GSNOR1 Is a Positive Regulator of the SA Signaling Network. Plants that constitutively express subsets of defense genes are often resistant to pathogens (33). We therefore asked whether either basal resistance in atgsnor1-1 plants or disease susceptibility in the atgsnor1-3 mutant line were associated with alterations in defense gene expression. Accumulation of PR1 mRNA, which marks the expression of SA-dependent genes (23), was substantial in wild-type plants but was reduced and delayed in the atgsnor1-3 line in response to virulent PstDC3000 (Fig. 5A). In contrast, PR1 was expressed with accelerated kinetics in atg-snor1-1 plants. Corresponding profiles of PR1 gene expression were also obtained after inoculation of these plant lines with either avirulent PstDC3000(avrB) (Fig. 5B) or Bgt (Fig. 5C).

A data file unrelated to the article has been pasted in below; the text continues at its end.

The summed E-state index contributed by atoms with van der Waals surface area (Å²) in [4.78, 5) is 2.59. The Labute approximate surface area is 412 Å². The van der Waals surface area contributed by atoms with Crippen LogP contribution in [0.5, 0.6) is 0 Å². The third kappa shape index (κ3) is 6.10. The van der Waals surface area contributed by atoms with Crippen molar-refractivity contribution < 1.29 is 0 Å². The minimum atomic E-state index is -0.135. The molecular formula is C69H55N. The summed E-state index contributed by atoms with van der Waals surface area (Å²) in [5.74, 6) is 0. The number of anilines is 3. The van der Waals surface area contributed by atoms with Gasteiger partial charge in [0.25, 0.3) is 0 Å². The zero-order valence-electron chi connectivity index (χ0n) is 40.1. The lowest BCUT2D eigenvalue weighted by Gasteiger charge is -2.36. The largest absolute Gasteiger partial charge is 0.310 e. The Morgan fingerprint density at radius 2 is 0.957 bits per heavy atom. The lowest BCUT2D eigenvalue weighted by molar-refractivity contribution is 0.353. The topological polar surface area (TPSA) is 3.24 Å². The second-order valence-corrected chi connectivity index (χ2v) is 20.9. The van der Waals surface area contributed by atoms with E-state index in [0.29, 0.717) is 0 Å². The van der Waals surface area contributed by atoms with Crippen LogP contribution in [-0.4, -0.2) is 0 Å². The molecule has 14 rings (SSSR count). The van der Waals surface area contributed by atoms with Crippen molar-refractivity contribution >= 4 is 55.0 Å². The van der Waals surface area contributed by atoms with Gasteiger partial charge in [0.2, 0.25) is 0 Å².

Fig. 5.
AtGSNOR1 positively regulates the SA-signaling network. (A–C) Northern blot analysis of PR1 transcript accumulation in the stated Arabidopsis lines at the listed times postinoculation of virulent PstDC3000 (A), PstDC3000(avrB)(B), and Bgt (C). ...

To determine whether the suppression of SA-dependent genes occurs either upstream or downstream of SA accumulation in atgsnor1-3 plants, we first tested whether exogenous application of this signaling molecule could induce the buildup of PR1 mRNA. A substantial increase in PR1 transcripts were detected from 6 h after SA application in both wild-type and atgsnor1-1 plants (Fig. 5D). However, PR1 mRNA transcript accumulation was substantially reduced in the atgsnor1-3 mutant line. Thus, atgsnor1-3 compromises SA-induced gene expression.